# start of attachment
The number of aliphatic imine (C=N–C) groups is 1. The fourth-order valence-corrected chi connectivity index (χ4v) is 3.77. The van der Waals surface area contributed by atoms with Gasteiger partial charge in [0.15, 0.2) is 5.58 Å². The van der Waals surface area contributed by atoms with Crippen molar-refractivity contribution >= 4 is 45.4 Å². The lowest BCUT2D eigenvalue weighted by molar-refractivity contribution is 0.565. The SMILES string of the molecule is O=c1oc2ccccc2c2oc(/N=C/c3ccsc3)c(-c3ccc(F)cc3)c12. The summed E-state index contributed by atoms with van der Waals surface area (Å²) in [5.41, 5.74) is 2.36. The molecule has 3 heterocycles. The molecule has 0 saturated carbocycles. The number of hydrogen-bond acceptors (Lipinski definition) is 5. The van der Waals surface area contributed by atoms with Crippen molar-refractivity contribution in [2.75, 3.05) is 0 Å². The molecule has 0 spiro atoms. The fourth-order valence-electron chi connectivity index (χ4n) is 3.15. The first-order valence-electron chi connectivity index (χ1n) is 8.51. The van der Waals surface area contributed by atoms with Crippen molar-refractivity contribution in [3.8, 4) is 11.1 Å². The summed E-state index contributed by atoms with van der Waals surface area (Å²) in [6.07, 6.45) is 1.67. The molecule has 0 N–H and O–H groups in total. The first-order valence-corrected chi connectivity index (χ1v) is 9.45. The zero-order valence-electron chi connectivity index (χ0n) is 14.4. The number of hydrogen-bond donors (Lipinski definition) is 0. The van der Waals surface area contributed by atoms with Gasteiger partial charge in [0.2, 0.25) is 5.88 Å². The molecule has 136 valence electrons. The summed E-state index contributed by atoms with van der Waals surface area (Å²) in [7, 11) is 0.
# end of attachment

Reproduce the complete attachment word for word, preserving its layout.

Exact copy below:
The number of aliphatic imine (C=N–C) groups is 1. The fourth-order valence-corrected chi connectivity index (χ4v) is 3.77. The van der Waals surface area contributed by atoms with Gasteiger partial charge in [0.15, 0.2) is 5.58 Å². The van der Waals surface area contributed by atoms with Crippen molar-refractivity contribution >= 4 is 45.4 Å². The lowest BCUT2D eigenvalue weighted by molar-refractivity contribution is 0.565. The SMILES string of the molecule is O=c1oc2ccccc2c2oc(/N=C/c3ccsc3)c(-c3ccc(F)cc3)c12. The summed E-state index contributed by atoms with van der Waals surface area (Å²) in [5.41, 5.74) is 2.36. The molecule has 3 heterocycles. The molecule has 0 saturated carbocycles. The number of hydrogen-bond acceptors (Lipinski definition) is 5. The van der Waals surface area contributed by atoms with Crippen molar-refractivity contribution in [2.75, 3.05) is 0 Å². The molecule has 0 spiro atoms. The fourth-order valence-electron chi connectivity index (χ4n) is 3.15. The first-order valence-electron chi connectivity index (χ1n) is 8.51. The van der Waals surface area contributed by atoms with Crippen molar-refractivity contribution in [3.8, 4) is 11.1 Å². The summed E-state index contributed by atoms with van der Waals surface area (Å²) in [6.07, 6.45) is 1.67. The molecule has 0 N–H and O–H groups in total. The first-order valence-corrected chi connectivity index (χ1v) is 9.45. The zero-order valence-electron chi connectivity index (χ0n) is 14.4. The number of hydrogen-bond donors (Lipinski definition) is 0. The van der Waals surface area contributed by atoms with Gasteiger partial charge in [0.2, 0.25) is 5.88 Å². The molecule has 136 valence electrons. The summed E-state index contributed by atoms with van der Waals surface area (Å²) in [7, 11) is 0.